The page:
Some parts taken from articles over some trumpet sites. (Thank you for the courtesy)

Benge Trumpets- some orientations:
1x - Medium bore (M) .453". Comfortable and easy to play. Projects well and has good center of sound.
2x - Medium Large (ML) .460". Very brilliant and well centered sound. ideal for TV and recording, as "edge" reaches out to microphones.
2x+ - Medium Large Plus (MLP) .464". Takes more air than ML bore. Popular among dance band players.
3x - (ML) .460" Extremely flexible and responsive. Used in symphony and dance bands. Excellent for all types of work.
3x+ - (MLP) .464". Free blowing, with large full sound. Popular among players whose work requires versatility and finesse.
4x - (ML) .460". A flexible trumpet for players who like the sound of the 5x model, but with added resistance.
5x - (ML) .460" Large, brilliant and well centered tone. Has a slightly darker sound than the 3x. Freest blowing ML bore trumpet.
6x - Large bore (L) .468". Large, sonorous tone. Well suited to the powerful player.
I own a 5x - the bell diameter is smaller than my C trumpet and that of the Bach Bb owned by my quintet's 2nd trumpeter.
Benge C trumpets:
1c - (ML) .460". Designed to produce the "French" type sound. Very briliant and compact tone.
2c - (ML) .460". Excellent all around trumpet. Flexible and well centered tone. Ideal for all types of work.
3c - (MLP) .464". Very full sound, approximating that of the Bb trumpet. Bb players adjust easily to this model.
Note that I own a 2C+, a model not shown on the factory specification publication. Benge would create any combination.
Benge D/Eb trumpet:
D-Eb - (ML) .460". Brilliant tone. Excellent intonation. Very responsive. Used in many major orchestras throughout the world.
The D/Eb trumpet is the only model produced with a reversed tuning slide as the standard option, i.e., top tube sliding over the outside of the leadpipe. Also, the bell lacks the "Resno-Tempered Bell" part of the stamp.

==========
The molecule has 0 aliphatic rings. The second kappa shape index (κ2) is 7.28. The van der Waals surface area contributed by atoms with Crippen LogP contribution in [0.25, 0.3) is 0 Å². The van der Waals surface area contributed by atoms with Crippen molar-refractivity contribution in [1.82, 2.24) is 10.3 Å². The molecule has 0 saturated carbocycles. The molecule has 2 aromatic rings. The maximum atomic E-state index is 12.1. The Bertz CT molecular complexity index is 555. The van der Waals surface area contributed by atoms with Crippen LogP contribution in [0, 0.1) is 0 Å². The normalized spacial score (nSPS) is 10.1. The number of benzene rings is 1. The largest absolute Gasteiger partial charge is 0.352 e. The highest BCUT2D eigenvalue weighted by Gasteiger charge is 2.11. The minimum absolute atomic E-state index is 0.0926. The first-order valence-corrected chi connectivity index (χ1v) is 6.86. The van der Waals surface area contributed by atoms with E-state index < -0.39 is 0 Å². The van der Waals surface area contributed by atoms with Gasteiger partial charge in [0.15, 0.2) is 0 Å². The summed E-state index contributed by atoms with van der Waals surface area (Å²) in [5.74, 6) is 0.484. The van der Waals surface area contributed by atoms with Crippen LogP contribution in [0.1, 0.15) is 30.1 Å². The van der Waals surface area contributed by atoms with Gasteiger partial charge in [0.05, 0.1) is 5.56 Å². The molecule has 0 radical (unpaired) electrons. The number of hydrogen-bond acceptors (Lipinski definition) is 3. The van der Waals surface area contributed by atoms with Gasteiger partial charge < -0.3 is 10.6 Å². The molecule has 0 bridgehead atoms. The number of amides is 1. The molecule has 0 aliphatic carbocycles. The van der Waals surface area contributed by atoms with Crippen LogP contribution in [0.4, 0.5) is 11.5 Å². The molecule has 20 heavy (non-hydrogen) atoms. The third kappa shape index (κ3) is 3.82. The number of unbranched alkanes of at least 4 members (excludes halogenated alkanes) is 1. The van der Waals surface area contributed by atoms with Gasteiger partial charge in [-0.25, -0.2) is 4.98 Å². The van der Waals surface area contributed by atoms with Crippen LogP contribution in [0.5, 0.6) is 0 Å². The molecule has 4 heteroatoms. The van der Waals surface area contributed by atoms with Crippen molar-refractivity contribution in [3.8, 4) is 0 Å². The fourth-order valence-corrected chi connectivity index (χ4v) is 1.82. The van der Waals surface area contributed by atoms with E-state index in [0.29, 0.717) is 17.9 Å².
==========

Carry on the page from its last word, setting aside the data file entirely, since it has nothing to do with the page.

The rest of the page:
The CG model stands for Claude Gordon. It is a large bore horn (.468") except that the bell is from a ML (.464") and is thinner. Benge workers at first buffed the bells until Zig Kanstul ordered thinner sheets. It is also believed that Gordon's first horn was configured with a smaller bore bell by mistake, but that he liked it so much that others were made and sold as 'his' model.
According to Benge's son, Donald, all Chicago Benges were made with a 3x bell.The Bubank and LA Benges were made in LA so more West Coast players seem to play them then did the east coast guys. There was not the wide distribution or internet to familiarize people with all these horns as there is today. Also, with LA and Vegas there were a lot of commercial type gigs on the west coast.
There have been many players who have played Benges at one time or another. Leon Merian (5X & 3X+), Wayne Bergeron (3X+, 7X), Timofei Dokshizer (3X), Carl Saunders and many others. They were excellent trumpets. The most versatile and popular model was the 3X, followed by the 3X+ and the 5X.
The Claude Gordon Benge has a slightly smaller bore size than the Selmer Claude Gordon - .468 as opposed to the .470 Selmer. Otherwise the differences are minimal. The main feature of both horns is the bell choke - the bore drops down to .464 on the Benge and .466 on the Selmer at the tail end of the bell as is leaves the first valve. These horns were extremely hard to make because the gauge metal was so thin. The Horns have been discontinued.


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